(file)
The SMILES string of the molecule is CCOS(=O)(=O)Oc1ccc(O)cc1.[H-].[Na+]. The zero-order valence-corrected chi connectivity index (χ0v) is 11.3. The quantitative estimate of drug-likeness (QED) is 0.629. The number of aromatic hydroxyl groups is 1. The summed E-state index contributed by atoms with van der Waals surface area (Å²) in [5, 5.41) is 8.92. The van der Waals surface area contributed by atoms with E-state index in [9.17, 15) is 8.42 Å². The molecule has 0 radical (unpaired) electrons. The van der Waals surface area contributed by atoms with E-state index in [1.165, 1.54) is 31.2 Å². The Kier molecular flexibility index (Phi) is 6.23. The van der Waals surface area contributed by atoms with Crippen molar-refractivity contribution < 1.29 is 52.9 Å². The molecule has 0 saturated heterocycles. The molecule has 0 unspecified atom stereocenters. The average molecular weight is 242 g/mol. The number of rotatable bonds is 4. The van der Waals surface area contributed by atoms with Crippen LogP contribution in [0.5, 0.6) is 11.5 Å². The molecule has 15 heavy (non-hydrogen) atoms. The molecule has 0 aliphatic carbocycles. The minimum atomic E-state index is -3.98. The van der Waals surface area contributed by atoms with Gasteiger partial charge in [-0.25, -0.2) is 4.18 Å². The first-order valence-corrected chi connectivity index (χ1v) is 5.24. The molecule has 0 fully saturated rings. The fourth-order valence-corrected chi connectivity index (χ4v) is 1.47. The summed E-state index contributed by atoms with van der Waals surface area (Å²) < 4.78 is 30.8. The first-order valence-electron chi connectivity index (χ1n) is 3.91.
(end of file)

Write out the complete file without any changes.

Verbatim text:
The SMILES string of the molecule is CCOS(=O)(=O)Oc1ccc(O)cc1.[H-].[Na+]. The zero-order valence-corrected chi connectivity index (χ0v) is 11.3. The quantitative estimate of drug-likeness (QED) is 0.629. The number of aromatic hydroxyl groups is 1. The summed E-state index contributed by atoms with van der Waals surface area (Å²) in [5, 5.41) is 8.92. The van der Waals surface area contributed by atoms with E-state index in [9.17, 15) is 8.42 Å². The molecule has 0 radical (unpaired) electrons. The van der Waals surface area contributed by atoms with E-state index in [1.165, 1.54) is 31.2 Å². The Kier molecular flexibility index (Phi) is 6.23. The van der Waals surface area contributed by atoms with Crippen molar-refractivity contribution < 1.29 is 52.9 Å². The molecule has 0 saturated heterocycles. The molecule has 0 unspecified atom stereocenters. The average molecular weight is 242 g/mol. The number of rotatable bonds is 4. The van der Waals surface area contributed by atoms with Crippen LogP contribution in [0.5, 0.6) is 11.5 Å². The molecule has 15 heavy (non-hydrogen) atoms. The molecule has 0 aliphatic carbocycles. The minimum atomic E-state index is -3.98. The van der Waals surface area contributed by atoms with Gasteiger partial charge in [-0.25, -0.2) is 4.18 Å². The first-order valence-corrected chi connectivity index (χ1v) is 5.24. The molecule has 0 fully saturated rings. The fourth-order valence-corrected chi connectivity index (χ4v) is 1.47. The summed E-state index contributed by atoms with van der Waals surface area (Å²) < 4.78 is 30.8. The first-order valence-electron chi connectivity index (χ1n) is 3.91.